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GALLERIES: Rainy days, women and power of love

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By FRANK WHALLEY
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Even as the sunshine streamed through my window, thunderclouds threatened. The season is supposed to be dry; the reality has been continuing rain, now thankfully replaced by a touch of sunshine.

But what is annoying for most of us, except for those with crops to grow, has found another fan — an artist who welcomes the rain like a farmer standing in parched fields.

He is Ron Lukes, a meticulous painter who has joined the small band of those for whom no detail is too small, no reflection or even tiny imperfection overlooked.

Other Kenyans who have come to notice with this style of photorealism are Clavers Odhiambo with his gigantic close-up portrait of an old woman that stole the show at the 2015 Kenya Art Fair, and Eddy Ochieng’, who attracted attention at last year’s fair with a series of over-lifesize self-portraits showing the effects of water pouring down his face.

Other photorealists include Kelvin Mathenge, with his immaculate pencil drawings, Kibet Kirui, Michael Daman and, in paint, Anthony Wanjohi.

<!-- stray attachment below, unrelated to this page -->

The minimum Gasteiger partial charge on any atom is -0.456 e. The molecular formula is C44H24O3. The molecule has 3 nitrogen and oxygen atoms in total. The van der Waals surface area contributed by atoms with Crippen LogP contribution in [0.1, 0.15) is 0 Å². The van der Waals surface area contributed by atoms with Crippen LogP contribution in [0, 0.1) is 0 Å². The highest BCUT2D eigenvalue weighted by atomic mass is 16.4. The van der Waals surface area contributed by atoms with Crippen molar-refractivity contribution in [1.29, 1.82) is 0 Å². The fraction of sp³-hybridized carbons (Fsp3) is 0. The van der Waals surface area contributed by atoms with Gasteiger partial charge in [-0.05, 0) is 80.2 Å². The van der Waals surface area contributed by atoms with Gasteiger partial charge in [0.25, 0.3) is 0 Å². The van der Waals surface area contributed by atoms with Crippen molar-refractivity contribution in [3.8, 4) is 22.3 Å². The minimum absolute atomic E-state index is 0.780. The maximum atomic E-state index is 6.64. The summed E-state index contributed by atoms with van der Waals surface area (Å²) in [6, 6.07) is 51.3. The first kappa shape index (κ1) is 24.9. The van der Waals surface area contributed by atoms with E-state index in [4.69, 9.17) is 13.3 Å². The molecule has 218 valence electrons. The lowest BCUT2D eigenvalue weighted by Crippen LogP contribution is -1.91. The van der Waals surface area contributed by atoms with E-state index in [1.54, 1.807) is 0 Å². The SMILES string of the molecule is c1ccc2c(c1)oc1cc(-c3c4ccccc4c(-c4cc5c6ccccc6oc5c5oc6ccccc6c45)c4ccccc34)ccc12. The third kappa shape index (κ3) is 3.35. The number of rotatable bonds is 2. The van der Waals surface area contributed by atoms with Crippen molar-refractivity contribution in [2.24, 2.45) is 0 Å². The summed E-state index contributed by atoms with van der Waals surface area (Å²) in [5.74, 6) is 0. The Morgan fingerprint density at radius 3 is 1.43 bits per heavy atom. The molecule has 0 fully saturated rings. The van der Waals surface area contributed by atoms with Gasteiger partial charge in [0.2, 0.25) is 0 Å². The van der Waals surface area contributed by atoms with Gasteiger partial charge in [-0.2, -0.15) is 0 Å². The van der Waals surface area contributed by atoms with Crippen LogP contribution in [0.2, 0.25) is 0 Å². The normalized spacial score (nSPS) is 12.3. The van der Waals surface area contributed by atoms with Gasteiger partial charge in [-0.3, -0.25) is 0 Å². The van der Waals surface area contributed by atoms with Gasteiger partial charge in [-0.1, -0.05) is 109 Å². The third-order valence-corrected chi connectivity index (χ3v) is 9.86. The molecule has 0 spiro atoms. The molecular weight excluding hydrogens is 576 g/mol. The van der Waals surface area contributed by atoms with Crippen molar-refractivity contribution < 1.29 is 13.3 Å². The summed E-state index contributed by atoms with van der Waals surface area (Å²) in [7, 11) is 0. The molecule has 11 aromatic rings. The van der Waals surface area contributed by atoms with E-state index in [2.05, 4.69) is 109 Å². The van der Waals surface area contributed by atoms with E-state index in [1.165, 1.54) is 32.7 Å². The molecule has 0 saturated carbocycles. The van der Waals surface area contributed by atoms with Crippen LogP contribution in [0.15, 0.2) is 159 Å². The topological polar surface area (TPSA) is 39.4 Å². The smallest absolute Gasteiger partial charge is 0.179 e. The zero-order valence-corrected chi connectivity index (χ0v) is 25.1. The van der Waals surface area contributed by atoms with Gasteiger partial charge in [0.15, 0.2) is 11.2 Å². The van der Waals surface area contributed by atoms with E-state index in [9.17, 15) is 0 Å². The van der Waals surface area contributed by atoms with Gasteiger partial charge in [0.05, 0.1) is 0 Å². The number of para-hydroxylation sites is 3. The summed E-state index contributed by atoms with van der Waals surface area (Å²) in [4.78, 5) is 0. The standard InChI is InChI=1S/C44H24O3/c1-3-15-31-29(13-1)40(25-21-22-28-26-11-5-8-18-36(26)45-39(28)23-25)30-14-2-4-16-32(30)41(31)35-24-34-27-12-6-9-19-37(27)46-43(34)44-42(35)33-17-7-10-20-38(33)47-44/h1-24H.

It was Lukes’s treatment of water that was the highlight of his exhibition at the Kobo Trust gallery off Riara Road, at Dagoretti in Nairobi. It was a joint show of 24 paintings, all acrylics on canvas, with Onesmus Okamar — they both have their studios at Kobo — and they offered an interesting contrast in styles.

While Lukes painted every nuance of his subject with the finest camel hair brush, Okamar applied his acrylics in bold, flat sweeps in a series of paintings designed — a key word here — to promote his vision of unity and peace.

Lukes’s fascination with the visual effects of rain can be seen in a number of virtuoso paintings, all of which were made by closely studying photographs taken inside a matatu, looking out.

Rainy Evening II shows rivulets of water smashed across the windscreen while in a companion piece, Love Birds, Lukes improved on the comfort of a couple standing in the rain by thoughtfully giving them an umbrella.

He clearly revels in the skills needed to reproduce every surface, texture and reflection — I saw most things except starched linen, lace and fur — always a challenge, even for the Old Masters — as he works from photographs given to him by friends or taken from the pages of magazines.